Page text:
The Times articles reported that virtually every career employee of the railroad was applying for and receiving disability payments, giving the Long Island Rail Road a disability rate three to four times that of the average railroad.
The Long Island Rail Road, unlike any other commuter railroad in the country, allows workers to collect an early pension, in some cases at age 50, which they can supplement with disability pensions from the federal railroad agency. The Times found that retired railroad employees who had successfully claimed disability were regularly playing golf at a state-owned course without charge — another perquisite of their disability.
Indeed, the railroad’s retirement rate was particularly striking when compared with the number of disability pensions at Metro-North Railroad, another subsidiary of the transit authority that serves commuters to New York City with a work force of similar size and composition.
Investigators involved in the case said they brought charges only in cases with the strongest proof and the most egregious instances of fraud. But in a news conference on Thursday, officials gave a warning to railroad retirees with knowledge about any continuing disability fraud.
“If you have this kind of firsthand information, we would like to hear from you,” said Diego Rodriguez, the special agent in charge of the criminal division of the F.B.I.’s New York office. “For those who choose not to contact us, there is a good chance we will be contacting you.”
Helena E. Williams, president of the Long Island Rail Road, said, “We have to be very vigilant making any improvements we can make with the mission of changing the culture at the railroad.”
Two doctors were charged in the case, Peter J. Ajemian, 62, of Syosset, and Peter Lesniewski, 60, of Rockville Centre, N.Y. A third doctor whose conduct was detailed in the complaint recently died. Together, they were responsible for 86 percent of the railroad’s disability applications filed before 2008, running what amounted to “disability mills,” the complaint said. They prepared false medical assessments and so-called illness narratives for hundreds of retirees to file with the retirement board, the complaint says.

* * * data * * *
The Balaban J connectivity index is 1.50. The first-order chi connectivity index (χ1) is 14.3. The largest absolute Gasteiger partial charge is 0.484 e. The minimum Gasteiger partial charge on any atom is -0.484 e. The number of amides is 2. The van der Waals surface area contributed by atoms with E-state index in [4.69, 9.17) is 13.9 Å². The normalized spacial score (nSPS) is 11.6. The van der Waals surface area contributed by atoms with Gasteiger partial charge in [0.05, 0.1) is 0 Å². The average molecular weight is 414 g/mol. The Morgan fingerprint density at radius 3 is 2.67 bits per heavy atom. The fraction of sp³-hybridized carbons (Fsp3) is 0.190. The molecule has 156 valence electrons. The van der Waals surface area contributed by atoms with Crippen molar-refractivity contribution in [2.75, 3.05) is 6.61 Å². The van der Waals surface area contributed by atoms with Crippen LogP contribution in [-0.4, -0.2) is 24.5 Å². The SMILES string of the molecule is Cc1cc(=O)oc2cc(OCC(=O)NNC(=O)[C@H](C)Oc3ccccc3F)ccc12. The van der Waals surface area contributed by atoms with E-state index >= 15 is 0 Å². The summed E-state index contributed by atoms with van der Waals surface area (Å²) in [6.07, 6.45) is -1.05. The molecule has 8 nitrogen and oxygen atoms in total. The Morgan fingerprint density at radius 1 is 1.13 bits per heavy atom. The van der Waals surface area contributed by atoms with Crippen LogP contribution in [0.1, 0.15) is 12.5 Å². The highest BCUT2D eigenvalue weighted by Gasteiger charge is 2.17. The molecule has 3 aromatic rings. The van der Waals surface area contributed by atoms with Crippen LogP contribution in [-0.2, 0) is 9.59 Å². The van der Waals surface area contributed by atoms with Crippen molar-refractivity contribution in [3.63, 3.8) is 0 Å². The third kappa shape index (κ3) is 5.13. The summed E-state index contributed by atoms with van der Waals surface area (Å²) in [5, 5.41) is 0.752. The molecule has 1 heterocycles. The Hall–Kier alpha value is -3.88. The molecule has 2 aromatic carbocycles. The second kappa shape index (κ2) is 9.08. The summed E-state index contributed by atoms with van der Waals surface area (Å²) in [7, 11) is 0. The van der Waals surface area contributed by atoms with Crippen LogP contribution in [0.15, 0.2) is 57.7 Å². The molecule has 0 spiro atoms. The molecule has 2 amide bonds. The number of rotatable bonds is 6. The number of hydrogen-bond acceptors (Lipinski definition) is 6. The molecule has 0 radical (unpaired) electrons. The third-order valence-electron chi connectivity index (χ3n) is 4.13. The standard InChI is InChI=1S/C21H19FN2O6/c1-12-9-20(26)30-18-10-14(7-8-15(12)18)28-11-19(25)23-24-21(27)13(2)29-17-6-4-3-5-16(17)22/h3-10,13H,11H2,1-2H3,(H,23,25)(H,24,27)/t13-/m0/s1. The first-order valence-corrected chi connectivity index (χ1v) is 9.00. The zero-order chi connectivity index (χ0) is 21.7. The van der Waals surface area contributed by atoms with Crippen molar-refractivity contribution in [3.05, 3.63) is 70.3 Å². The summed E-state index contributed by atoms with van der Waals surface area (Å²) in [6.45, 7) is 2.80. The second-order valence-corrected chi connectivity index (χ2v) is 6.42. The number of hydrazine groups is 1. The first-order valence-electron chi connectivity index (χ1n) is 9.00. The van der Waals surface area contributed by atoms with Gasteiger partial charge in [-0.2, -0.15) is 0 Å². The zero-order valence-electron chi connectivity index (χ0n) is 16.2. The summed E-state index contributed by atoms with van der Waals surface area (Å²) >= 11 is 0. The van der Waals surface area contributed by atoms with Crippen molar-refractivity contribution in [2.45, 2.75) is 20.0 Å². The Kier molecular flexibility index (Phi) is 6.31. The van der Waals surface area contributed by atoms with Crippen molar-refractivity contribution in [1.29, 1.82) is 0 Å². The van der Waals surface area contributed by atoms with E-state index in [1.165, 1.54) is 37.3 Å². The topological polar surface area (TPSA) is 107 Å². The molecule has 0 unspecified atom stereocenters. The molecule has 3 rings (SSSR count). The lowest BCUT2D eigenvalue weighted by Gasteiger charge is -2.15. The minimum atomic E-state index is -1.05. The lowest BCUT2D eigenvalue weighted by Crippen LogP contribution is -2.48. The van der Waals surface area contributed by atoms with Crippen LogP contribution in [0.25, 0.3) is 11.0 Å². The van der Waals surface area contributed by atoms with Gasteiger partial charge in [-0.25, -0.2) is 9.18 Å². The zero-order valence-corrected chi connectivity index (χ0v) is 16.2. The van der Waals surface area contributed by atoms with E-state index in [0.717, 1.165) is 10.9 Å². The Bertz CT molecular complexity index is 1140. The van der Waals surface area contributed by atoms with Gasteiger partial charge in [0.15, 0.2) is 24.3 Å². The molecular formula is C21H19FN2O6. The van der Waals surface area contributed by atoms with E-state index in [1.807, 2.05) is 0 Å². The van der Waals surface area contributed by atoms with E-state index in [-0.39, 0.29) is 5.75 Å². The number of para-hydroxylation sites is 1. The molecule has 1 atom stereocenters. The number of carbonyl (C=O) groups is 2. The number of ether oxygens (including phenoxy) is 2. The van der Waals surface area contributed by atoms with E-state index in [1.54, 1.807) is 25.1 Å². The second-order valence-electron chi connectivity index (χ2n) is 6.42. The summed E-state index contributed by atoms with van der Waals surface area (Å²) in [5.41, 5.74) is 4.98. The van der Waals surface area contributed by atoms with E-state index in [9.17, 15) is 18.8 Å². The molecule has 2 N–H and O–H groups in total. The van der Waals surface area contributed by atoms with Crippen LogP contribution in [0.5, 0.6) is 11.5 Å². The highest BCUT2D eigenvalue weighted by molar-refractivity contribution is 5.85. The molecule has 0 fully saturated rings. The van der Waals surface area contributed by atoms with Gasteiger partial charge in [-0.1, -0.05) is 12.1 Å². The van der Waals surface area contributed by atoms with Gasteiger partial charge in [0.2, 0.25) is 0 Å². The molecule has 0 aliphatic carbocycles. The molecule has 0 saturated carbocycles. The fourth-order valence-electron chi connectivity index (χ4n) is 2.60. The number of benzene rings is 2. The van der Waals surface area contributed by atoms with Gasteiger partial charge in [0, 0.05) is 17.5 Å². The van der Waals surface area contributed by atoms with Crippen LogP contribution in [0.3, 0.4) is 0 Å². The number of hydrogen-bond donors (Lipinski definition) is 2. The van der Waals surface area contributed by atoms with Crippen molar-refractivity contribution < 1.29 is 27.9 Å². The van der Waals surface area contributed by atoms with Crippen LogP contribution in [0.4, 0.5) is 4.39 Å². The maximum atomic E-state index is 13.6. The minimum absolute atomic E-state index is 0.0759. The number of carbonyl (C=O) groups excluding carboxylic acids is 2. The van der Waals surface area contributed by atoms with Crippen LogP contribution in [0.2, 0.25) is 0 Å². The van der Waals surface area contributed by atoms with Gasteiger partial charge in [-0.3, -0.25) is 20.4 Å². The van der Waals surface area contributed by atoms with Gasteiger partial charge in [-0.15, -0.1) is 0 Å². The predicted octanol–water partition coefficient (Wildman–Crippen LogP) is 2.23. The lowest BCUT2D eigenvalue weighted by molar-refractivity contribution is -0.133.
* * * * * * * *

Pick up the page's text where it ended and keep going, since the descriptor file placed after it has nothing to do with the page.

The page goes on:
Dr. Ajemian was taken into custody on Thursday; Dr. Lesniewski is expected to surrender on Friday. Dr. Ajemian was assisted by his office manager, Maria Rusin, 55, of Farmingdale, N.Y., who was also charged in the case, the complaint said.
The doctors were paid — often in cash — $800 to $1,200 for each fake assessment and narrative, in addition to the millions of dollars in health insurance payments they received for unnecessary medical treatments and fees for preparing false medical records to support the disability claims, the complaint said.
Also charged in the case were the former railroad union president, Joseph Rutigliano, 64, of Holtsville, N.Y., and Marie Baran, 64, of East Meadow, N.Y., who served as the Railroad Retirement Board’s district office manager in Westbury, N.Y., until she retired in 2006, according to the complaint.
Mr. Rutigliano, a former conductor with the Long Island Rail Road, retired in 1999, after a year in which he worked more than 500 hours of overtime and took no sick leave, according to the complaint. He then applied for and received disability benefits after his retirement.
Others who were charged with falsely claiming they were unable to work and receiving disability benefits were Sharon Falloon, 56, of Merrick, N.Y.; Gary Satin, 62, of Mooresville, N.C.; and Richard Ehrlinger, 64, of Bay Shore, N.Y., according to the complaint.
Ms. Falloon, who collected $90,349 annually in disability and pension payments, said she had a hard time climbing stairs, the complaint said. But surveillance video showed her taking a 45-minute step aerobics class at a gym. The video ran out after two hours, the complaint, but Ms. Falloon was still working out.